The quote from Stephen King’s On Writing is pretty powerful. Stephen King, one of the world’s most well known author (I won’t say popular because a fair amount of people don’t like his work… but they do know his name), was once ashamed of his own writing.
I have spent a good many years since— too many, I think— being ashamed about what I write. I think I was forty before I realized that almost every writer of fiction and poetry who has ever published a line has been accused by someone of wasting his or her God-given talent. If you write (or paint or dance or sculpt or sing, I suppose), someone will try to make you feel lousy about it, that’s all.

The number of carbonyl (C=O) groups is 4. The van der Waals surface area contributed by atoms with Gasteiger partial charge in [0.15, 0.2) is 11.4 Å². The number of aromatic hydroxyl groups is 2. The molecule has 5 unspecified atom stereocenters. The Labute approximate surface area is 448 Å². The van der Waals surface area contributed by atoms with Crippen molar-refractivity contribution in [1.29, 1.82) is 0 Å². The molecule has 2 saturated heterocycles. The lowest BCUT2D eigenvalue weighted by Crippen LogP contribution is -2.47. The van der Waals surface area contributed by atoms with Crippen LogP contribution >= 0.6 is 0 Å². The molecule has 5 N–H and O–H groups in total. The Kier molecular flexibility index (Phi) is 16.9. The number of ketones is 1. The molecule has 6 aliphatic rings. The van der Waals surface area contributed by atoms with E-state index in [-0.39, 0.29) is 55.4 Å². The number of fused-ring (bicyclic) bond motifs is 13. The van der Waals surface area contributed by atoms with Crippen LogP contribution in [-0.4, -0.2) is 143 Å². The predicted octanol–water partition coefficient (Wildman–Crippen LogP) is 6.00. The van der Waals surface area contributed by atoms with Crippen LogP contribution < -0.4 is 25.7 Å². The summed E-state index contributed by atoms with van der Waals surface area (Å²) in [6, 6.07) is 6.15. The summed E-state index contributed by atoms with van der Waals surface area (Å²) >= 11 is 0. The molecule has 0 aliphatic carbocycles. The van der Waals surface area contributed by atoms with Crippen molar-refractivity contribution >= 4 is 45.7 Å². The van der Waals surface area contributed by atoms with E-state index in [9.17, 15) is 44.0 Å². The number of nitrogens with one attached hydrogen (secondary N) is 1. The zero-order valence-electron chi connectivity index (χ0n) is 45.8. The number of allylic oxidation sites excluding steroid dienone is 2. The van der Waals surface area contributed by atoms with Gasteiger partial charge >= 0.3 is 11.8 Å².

King, Stephen. On Writing: A Memoir Of The Craft (p. 50).
I’ll admit, when people rip apart my writing sentence by sentence in workshops–it is occasionally physically painful. Considering all the work that goes into a piece before it meets Beta readers and all the experiences which are included in the work, it is very hard to hear that any part of it is not up to par.
The workshoppers don’t mean to make you feel lousy and so I don’t think the lousy feeling about your work actually comes from them. It really comes from you. If you are proud of your work, in the long run, that’s all that really matters.
With the exception of spelling and grammatical errors, of course.
In the end, if you believe the critics who say it was a waste of time, then it was.